Coggeshall is entitled to summary judgment on Alexandre's Eighth Amendmentclaim only "if the pleadings, depositions, answers to interrogatories, and admissions onfile, together with the affidavits, if any, show that there is no genuine issue as to anymaterial fact and that [Coggeshall] is entitled to judgment as a matter of law." Fed. R.Civ. P. 56(c). A fact is ma terial if its resolution would "affect the outcome of the suitunder the governing law," Anderson v. Liberty Lobby, Inc., 477 U.S. 242, 248 (1986),and the dispute is genuine "if the evidence is such that a reasonable jury could return averdict for the nonmoving party," id. I view the record in the light most favorable toAlexandre and I indulge all reasonable inferences in his favor. See Savard v. RhodeIsland, 338 F.3d 23, 25 -26 (1st Cir. 2003). However, to the extent that Alexandre hasfailed to place Coggeshall's facts in dispute, I deem the properly supported facts asadmitted, see Faas v. Washington County, 260 F. Supp. 2d 198, 201 (D. Me. 2003).2 Coggeshall's Material Facts

Jonathan Coggeshall is a resident of Augusta, Maine and he is a licensed physician assistant. (Coggeshall SMF ¶¶ 1-2.) Pursuant to contract, he has provided medical services for inmates in several county jails in the State of Maine including the Penobscot County Jail. (Id. ¶ 3.) He terminated his contract to provide medical services in June 2003. (Id. ¶ 4.) He has never been an employee of the State of Maine or of any governmental entity. (Id. ¶ 5) He has never been an employee of the Penobscot County Jail. (Id. ¶ 6.)

Coggeshall became involved in the treatment of Alexandre, while Alexandre was an inmate at the Penobscot County Jail. Alexandre was a pre-trial detainee, awaiting trial on a murder charge. (Id. ¶ 7.) On March 27, 2003, Coggeshall saw Alexandre for a painful right shoulder, which Alexandre stated resulted from a fall in the shower two weeks before. (Id. ¶ 8.) He diagnosed Alexandre as suffering from a right shoulder tendinitis. (Id. ¶ 9.) The treatment plan for Alexandre involved rest and advice to protect his right arm. (Id. ¶ 10.) Coggeshall next saw Alexandre on April 9, 2003, and he still had a painful right shoulder. (Id. ¶¶ 11, 12.) The diagnosis remained right shoulder tendinitis. (Id. ¶ 13.) Coggeshall advised Alexandre to continue to rest his right shoulder. (Id. ¶ 14.)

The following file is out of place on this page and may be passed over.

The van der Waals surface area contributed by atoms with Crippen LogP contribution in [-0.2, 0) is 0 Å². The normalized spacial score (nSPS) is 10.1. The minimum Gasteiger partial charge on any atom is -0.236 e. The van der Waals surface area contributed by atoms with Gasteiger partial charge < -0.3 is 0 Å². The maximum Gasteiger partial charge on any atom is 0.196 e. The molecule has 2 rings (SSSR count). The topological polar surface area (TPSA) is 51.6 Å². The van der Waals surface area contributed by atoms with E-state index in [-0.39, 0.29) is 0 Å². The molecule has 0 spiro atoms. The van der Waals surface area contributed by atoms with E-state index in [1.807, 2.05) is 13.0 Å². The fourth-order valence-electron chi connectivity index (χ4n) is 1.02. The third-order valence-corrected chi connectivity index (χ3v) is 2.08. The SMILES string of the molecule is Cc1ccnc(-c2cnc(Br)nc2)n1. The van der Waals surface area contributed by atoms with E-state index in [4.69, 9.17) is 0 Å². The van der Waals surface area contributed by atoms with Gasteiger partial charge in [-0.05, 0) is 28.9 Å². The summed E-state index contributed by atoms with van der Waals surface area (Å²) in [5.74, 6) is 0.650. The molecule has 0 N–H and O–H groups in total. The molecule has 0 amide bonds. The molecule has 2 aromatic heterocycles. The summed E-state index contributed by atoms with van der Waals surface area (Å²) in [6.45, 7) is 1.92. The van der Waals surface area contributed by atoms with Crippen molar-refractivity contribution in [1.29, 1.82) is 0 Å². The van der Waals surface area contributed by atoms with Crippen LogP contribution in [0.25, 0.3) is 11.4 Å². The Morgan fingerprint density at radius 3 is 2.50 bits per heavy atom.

Coggeshall again saw Mr. Alexandre on April 14, 2003. (Id. ¶ 15.) Alexandre indicated that his right shoulder was "killing him," was keeping him awake, and causing great pain. (Id. ¶ 16.) Coggeshall changed his diagnosis from right shoulder injury to right shoulder synovitis. (Id. ¶ 17.)

Coggeshall next examined Alexandre on May 2, 2003, at which time he noted that Coggeshall had had right shoulder pain for two months and that he had a history of many injuries to his shoulder. (Id. ¶ 18.) The physical examination that he conducted revealed a reduced range of motion to the right shoulder but not crepitus. (Id. ¶ 19.) As a result of his examination, Coggeshall scheduled Alexandre for an x-ray on his right shoulder. (Id. ¶ 20.) The April 29, 2003, x-rays were negative, indicating no fracture or dislocation. (Id. ¶ 21.) The x-rays only had identified chronic degenerative changes in the shoulder. (Id. ¶ 25.)